Warning: The following recipe may forever change your relationship with deli meat.

Perhaps you can relate. With Thanksgiving just a few weeks out, I felt a restless need to jump start my turkey game. Plus, I’ve always wanted to try Samin Nosrat’s recipe for Buttermilk-Brined Turkey, a method featured in The New York Times a while back. The acid in buttermilk helps tenderize the meat, Nosrat explains, and the sugars help create a deeply flavored golden brown skin.

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In this recipe, the sweet potatoes are halved first, so the flat sides sear in the hot pan, developing a caramelized edge. After thinly slicing the potatoes (a soothing, Zen-like task), they’re coated with olive oil and seasoned with Thundering Longhorn, a robust, peppery blend that balances the sweetness. Finally, the potatoes are grill-roasted over a charcoal fire, alongside a head of garlic, fresh sage and butter. For the deepest flavor, you’ll want to baste the potatoes every 10 or so minutes, so the smoky garlic and sage butter slips into all the slices, flavoring every bite. You’ll want to have crusty bread on hand for the tender, caramelized garlic cloves and buttery pan drippings.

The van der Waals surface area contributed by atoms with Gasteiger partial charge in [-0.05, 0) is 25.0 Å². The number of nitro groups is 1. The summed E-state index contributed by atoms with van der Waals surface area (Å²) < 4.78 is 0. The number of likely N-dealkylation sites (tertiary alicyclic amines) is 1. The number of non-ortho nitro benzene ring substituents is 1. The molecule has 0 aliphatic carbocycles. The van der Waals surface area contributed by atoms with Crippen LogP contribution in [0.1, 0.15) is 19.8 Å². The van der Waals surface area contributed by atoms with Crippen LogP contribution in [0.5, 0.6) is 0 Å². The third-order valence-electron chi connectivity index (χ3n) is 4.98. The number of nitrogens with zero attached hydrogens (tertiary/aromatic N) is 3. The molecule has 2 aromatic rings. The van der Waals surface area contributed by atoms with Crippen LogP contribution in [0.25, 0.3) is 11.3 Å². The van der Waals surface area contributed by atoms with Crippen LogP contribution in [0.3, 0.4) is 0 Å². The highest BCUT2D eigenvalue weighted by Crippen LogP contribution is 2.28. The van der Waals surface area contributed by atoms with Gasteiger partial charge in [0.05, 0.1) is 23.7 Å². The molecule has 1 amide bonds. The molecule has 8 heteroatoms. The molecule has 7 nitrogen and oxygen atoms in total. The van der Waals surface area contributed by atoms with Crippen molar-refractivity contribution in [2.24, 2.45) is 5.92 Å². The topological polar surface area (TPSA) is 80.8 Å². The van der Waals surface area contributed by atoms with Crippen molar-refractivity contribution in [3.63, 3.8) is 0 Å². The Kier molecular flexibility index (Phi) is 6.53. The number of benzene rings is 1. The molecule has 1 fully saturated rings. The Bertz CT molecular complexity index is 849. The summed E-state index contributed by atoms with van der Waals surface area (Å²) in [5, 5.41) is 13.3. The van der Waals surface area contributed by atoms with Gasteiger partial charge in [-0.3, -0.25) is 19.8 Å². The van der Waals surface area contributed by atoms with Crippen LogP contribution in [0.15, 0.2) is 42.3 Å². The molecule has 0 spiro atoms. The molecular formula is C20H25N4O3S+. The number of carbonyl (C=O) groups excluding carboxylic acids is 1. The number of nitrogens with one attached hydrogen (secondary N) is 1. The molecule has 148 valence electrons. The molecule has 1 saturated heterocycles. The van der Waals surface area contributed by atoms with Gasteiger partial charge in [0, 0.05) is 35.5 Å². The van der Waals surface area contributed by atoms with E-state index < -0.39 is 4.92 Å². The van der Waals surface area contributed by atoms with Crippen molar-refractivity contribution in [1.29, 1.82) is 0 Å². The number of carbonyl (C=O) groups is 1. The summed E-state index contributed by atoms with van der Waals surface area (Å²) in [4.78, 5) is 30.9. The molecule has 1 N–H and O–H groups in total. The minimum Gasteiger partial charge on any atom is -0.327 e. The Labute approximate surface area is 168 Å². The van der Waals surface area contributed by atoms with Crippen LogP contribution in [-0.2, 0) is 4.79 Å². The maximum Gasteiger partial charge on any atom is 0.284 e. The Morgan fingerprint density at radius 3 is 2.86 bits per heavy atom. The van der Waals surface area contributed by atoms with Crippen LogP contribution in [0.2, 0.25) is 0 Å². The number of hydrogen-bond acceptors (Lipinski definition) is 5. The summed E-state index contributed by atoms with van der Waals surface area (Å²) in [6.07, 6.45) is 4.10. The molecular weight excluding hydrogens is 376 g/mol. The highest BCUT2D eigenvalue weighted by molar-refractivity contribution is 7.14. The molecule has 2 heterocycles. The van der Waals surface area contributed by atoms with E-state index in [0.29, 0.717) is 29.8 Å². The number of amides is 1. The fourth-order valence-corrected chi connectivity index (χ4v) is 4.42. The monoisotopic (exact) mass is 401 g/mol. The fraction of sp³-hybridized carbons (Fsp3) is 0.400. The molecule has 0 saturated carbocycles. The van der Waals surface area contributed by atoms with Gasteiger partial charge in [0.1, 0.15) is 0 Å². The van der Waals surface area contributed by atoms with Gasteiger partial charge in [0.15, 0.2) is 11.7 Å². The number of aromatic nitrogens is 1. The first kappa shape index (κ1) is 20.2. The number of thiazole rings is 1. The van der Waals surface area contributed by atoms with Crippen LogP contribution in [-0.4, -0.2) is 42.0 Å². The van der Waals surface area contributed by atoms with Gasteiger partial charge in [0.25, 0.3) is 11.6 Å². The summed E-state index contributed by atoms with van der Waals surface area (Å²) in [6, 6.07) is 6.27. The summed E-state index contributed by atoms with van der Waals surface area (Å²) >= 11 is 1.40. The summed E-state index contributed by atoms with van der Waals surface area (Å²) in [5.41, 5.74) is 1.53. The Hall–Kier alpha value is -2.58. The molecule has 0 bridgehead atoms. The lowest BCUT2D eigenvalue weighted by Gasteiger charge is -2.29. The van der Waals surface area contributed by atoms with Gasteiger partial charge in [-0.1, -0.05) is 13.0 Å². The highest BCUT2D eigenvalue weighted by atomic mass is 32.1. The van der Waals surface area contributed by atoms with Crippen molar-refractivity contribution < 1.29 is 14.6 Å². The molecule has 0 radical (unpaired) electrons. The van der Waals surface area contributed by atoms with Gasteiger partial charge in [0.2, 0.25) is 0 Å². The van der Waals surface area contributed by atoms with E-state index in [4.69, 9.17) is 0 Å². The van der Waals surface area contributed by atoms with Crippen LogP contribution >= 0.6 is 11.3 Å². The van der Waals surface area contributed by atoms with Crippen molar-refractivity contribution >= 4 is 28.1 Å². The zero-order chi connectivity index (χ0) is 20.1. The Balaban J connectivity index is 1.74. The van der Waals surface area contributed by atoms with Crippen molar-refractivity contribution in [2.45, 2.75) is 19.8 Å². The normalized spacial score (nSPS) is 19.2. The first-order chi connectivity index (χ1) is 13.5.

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Paula: Hello Stranger. You’ve been spending a lot of time on the road these days. Clocking endless miles on your odometer while scanning the McRib Locator for sightings of your elusive object of desire. Your family misses you, and it’s increasingly difficult to explain your absence at work. So, share this recipe, a spot-on copycat version of McDonald’s McRib sandwich, as an intervention, of sorts. No joke! It’s easier than you think to master the infamous salty pork patties (lovingly shaped to resemble fake ribs) that are dunked in tangy barbecue sauce and served on a hoagie roll with pickles and onions. Imagine this feast in your own backyard!

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At long last, fall temperatures have arrived in Texas. Which means I want to spend every minute of daylight, and then some, outdoors. So, it’s also the time of year that I work my grill as an oven so I can do just that. Whether I’m roasting a chicken, a skillet of vegetables, or a casserole, roasted foods in a closed grill (vented for smoking to maintain steady airflow) produces the best results of oven-roasting (browned, crispy textures created by ambient heat) plus the distinct flavor of a charcoal fire.

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